A Very Long Engagement

French director Jean-Pierre Jeunet, who's best known for the dark-hued but dazzling visuals of films like DELICATESSEN (1991) and CITY OF LOST CHILDREN (1995), finally balances style and substance with this visually stunning and emotionally resonant parable of love lost in the aftermath of a devastating war. Paris, 1920: Three years ago, five French soldiers...read more

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Reviewed by Ken Fox
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French director Jean-Pierre Jeunet, who's best known for the dark-hued but dazzling visuals of films like DELICATESSEN (1991) and CITY OF LOST CHILDREN (1995), finally balances style and substance with this visually stunning and emotionally resonant parable of love lost in the aftermath of a devastating war. Paris, 1920: Three years ago, five French soldiers were sentenced to die on the western front for mutilating themselves in hopes of escaping the nightmare of the trenches and returning home. They were instead escorted to a front-line trench nicknamed the "Bingo Crepuscule" and, as dawn was breaking, cruelly hoisted over the barbed-wire barricade and tossed into the no-man's-land separating the French and German troops — sitting ducks who didn't stand a chance of living to see another sunrise. But now that the war's over, 20-year-old Mathilde (Audrey Tautou), whom childhood polio left with a limp, has trouble believing her lover, Manech (Gaspard Ulliel), really died that terrible morning. Raised on the Breton coast by her aunt and uncle (Chantal Neuwirth and Jeunet regular Dominique Pinon) close to the lighthouse where Maneche once helped his father guide boats to safety, Mathilde feels that the emotional tie she always shared with Manech remains unbroken. Certain that he's alive — a prisoner of the Germans, perhaps, or hiding from the French authorities, who still regard him as a criminal — Mathilde sets about investigating the fate of the soldiers of the "Bingo Crepuscule" to learn whether any of the prisoners might have survived. With just a box of the convicts' mementos, some highly confidential documents smuggled out of the top-secret army archives and the help of a notorious private detective (Ticky Holgado) at her disposal, Mathilde goes looking for her lost lover. Not since James Cameron's TITANIC (1997) have digital effects been used so convincingly to reconstruct a long-gone time and place, but there's nothing quaint about any of it. The war scenes are appropriately grisly, and a number of startling sequences reflect Jeunet's predilection for the bizarre. The mysterious nun wielding a hypodermic filled with syphilitic blood and a grisly death by a bordello-ceiling mirror that wouldn't be out of place in an Italian thriller from the 70s. The film is a trifle too long for its rather slim mystery, but in the face of so much beauty and invention that's a small quibble. And yes, the Polish woman hawking vegetables by the Seine is Jodie Foster.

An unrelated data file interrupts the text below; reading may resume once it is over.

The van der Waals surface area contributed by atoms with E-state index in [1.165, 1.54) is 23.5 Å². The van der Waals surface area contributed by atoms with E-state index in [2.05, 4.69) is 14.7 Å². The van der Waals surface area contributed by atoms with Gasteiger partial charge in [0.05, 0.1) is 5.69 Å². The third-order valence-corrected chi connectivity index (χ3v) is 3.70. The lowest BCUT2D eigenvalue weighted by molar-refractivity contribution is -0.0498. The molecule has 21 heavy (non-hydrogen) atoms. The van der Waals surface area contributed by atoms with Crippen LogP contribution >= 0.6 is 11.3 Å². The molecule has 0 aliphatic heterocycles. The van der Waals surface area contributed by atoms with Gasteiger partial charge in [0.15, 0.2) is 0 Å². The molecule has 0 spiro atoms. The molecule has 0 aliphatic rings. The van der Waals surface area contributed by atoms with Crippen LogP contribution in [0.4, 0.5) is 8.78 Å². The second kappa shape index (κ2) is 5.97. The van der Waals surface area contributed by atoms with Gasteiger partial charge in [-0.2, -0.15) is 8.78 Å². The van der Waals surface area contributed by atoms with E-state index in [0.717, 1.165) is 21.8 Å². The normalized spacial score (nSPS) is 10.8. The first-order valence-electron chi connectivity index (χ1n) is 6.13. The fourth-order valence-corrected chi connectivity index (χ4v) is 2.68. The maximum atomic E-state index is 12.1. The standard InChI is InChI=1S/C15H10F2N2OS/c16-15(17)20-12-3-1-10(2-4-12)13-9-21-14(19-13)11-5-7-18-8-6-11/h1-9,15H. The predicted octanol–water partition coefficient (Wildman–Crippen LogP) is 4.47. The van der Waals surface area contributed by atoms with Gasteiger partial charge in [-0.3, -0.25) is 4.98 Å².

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  • Released: 2004
  • Rating: R
  • Review: French director Jean-Pierre Jeunet, who's best known for the dark-hued but dazzling visuals of films like DELICATESSEN (1991) and CITY OF LOST CHILDREN (1995), finally balances style and substance with this visually stunning and emotionally resonant parabl… (more)

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